ClyA is a toxic protein that can punch holes in red blood cells to dissolve red blood cells. Therefore, the use of ClyA as a vaccine delivery system also presents safety concerns. However, it is encouraging that ClyA that has formed a nanopore structure on OMV, lacks hemolytic activity and loses the function of further attacking host cells [69–71]. In addition, the toxicity of the ClyA monomer with high hemolytic activity can also be removed through gene mutation  or truncation of the C-terminus . The PP for vaccine delivery here was designed to address its safety issues. We allowed the ClyA monomer to form a complete nanopore on the bacterial membrane, thereby losing hemolytic activity. Afterwards, the bacterial membrane was removed with the help of detergents, thus ensuring that the PP loses hemolytic activity without destroying the nanostructure. In our preliminary safety experiments, we did not see obvious safety concerns, nor did we see obvious hemolytic toxicity in major organs (Figure 5).
The keys to the success of this nanopore technique are that (1) the ClyA and RBD components of the ClyA-RBD monomers separately undergo correct folding without forming inclusion bodies, and then the correctly folded oligomers are translocated to the bacterial outer membrane due to the specific secretion of ClyA to the outer membrane, thus ensuring that the correct structures of ClyA and RBD exist on the bacterial outer membrane. (2) The ClyA-RBD polymers on the bacterial outer membrane switch from membrane-triggered to surfactant-triggered[19, 30]. Therefore, stable RBD-PP can be obtained in vitro. (3) The production process of RBD-PP is subject to strict temperature and time constraints. For example, it is critical to control the process of expression in bacteria overnight at 30°C, slow surfactant replacement at 15°C and polymerize into RBD-PP at 37°C.
The RBD-PP vaccine delivery system developed here has the following advantages: (1) ClyA simulates the supporting effect of SARS-CoV-2 S2 on RBD in S1, and the fusion of ClyA and RBD does not interfere with either protein conformation (Figure 1B). Therefore, correct ClyA polymerization also realizes correct RBD polymerization (Figure 1F). (2) Compared with monomeric RBD, the ability of regularly polymerized RBD to bind hACE2 is significantly enhanced, which illustrates the importance of RBD-PP for the efficient polymerization and exposure of RBD (Figure 2I). (3) RBD-PP formed a stable nanostructure of approximately 14 nm (Figure 1F). This size is very conducive to the delivery of antigens to lymph nodes, thus greatly enhancing antigen uptake, processing and presentation (Figure 2). (4) The most important point is that RBD-PP may cause this nonglycosylated modified RBD to display a spatial conformation partially similar to the virus spike structure. (5) RBD-PP has the triple function of inducing humoral immunity, cellular immunity, and immune memory. Neutralizing antibodies play a major role in resisting SARS-CoV-2. It has been proven that neutralizing antibody titers above 100 can effectively resist SARS-CoV-2 infection[28, 74]. However, increasing evidence has also proven the important role of the T cell response and immune memory in the fight against COVID-19 [32, 75]. (6) Our special preparation process not only enables ClyA not only to form polymerized nanostructures but also o inactivates its hemolytic activity, thereby preventing the safety problems of ClyA as a vaccine carrier.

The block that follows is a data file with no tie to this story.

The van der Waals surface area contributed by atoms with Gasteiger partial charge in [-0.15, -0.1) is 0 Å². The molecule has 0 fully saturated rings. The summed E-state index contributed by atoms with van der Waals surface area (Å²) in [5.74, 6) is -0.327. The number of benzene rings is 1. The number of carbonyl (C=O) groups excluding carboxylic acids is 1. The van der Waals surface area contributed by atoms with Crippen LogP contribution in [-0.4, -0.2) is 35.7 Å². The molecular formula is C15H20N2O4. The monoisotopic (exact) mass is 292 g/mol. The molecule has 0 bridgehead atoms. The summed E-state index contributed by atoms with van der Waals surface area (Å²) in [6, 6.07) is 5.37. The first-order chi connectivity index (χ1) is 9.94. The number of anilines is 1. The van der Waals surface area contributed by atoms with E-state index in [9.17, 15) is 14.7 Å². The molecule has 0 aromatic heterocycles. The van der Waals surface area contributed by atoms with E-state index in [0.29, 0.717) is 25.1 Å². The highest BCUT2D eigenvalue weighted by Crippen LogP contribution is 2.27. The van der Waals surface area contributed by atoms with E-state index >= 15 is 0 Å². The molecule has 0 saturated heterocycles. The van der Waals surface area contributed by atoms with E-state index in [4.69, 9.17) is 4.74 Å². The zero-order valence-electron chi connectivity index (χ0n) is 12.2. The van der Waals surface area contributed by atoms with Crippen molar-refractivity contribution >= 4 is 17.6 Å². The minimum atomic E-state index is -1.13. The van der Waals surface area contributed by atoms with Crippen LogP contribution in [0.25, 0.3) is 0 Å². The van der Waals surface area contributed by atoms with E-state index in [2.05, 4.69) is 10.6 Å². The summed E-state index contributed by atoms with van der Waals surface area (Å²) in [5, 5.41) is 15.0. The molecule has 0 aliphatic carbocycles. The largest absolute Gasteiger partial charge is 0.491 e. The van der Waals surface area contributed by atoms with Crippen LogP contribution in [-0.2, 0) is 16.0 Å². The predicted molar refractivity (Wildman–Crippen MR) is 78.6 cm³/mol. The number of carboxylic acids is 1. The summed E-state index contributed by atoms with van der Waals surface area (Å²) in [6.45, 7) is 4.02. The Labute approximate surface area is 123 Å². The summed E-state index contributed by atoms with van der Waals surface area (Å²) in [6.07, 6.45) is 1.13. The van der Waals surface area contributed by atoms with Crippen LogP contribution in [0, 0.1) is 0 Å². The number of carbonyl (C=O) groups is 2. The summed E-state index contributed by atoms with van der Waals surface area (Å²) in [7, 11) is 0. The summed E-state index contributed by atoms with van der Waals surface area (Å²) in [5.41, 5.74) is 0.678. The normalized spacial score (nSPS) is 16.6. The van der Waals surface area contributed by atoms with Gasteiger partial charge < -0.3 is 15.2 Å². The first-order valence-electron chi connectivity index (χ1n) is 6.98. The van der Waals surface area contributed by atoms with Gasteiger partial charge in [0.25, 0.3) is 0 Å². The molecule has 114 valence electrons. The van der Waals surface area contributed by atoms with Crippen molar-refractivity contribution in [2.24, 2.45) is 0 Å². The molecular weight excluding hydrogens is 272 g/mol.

In short, the advantages of RBD-PP are due to its polymerization and display of RBD nanostructures, enabling RBD-PP to exhibit effective immunological activation capabilities, including lymph node targeting (Figure 2A), DC targeting (Figure 2C), induction of Tfh cells (Figure 2G) and GC B cells (Figure 2H). Therefore, the ability of RBD-PP to induce humoral immunity (Figure 3), cellular immunity and immune memory (Figure 4) was stronger than that of the RBD monomer. However, the most important point is that RBD-PP may cause this nonglycosylated modified RBD to adopt a spatial conformation similar to that of the viral spike structure, which is shown by the following evidence: (1) The binding capacity of RBD-PP and hACE2 increased (Figure 1I). (2) Four neutralizing antibodies recognized RBD-PP (Figure 1J). (3) The ratio of neutralizing potency to binding potency increased significantly (Figure 4I). In summary, we have developed a RBD-PP vaccine that achieves high RBD polymerization in E. coli, which will provide a design for an inexpensive vaccine against SARS-CoV-2 (Figure 6).
Bacterial PPs have not previously been utilized as vaccine vectors. We developed this PP-based vaccine vector platform and conducted a complete in vitro and in vivo evaluation. This also suggests that other proteins that can assemble into pores may be modified in the same way to form vaccine vector platforms for wider application. Because of the urgency of COVID-19 vaccine development, we tested the PP platform to make a vaccine against SARS-CoV-2, but different nanopores are likely to be developed in the future and applied as nanoplatforms in this and other fields, including viral vaccines, bacterial vaccines, tumor vaccines, drug delivery, and disease diagnosis.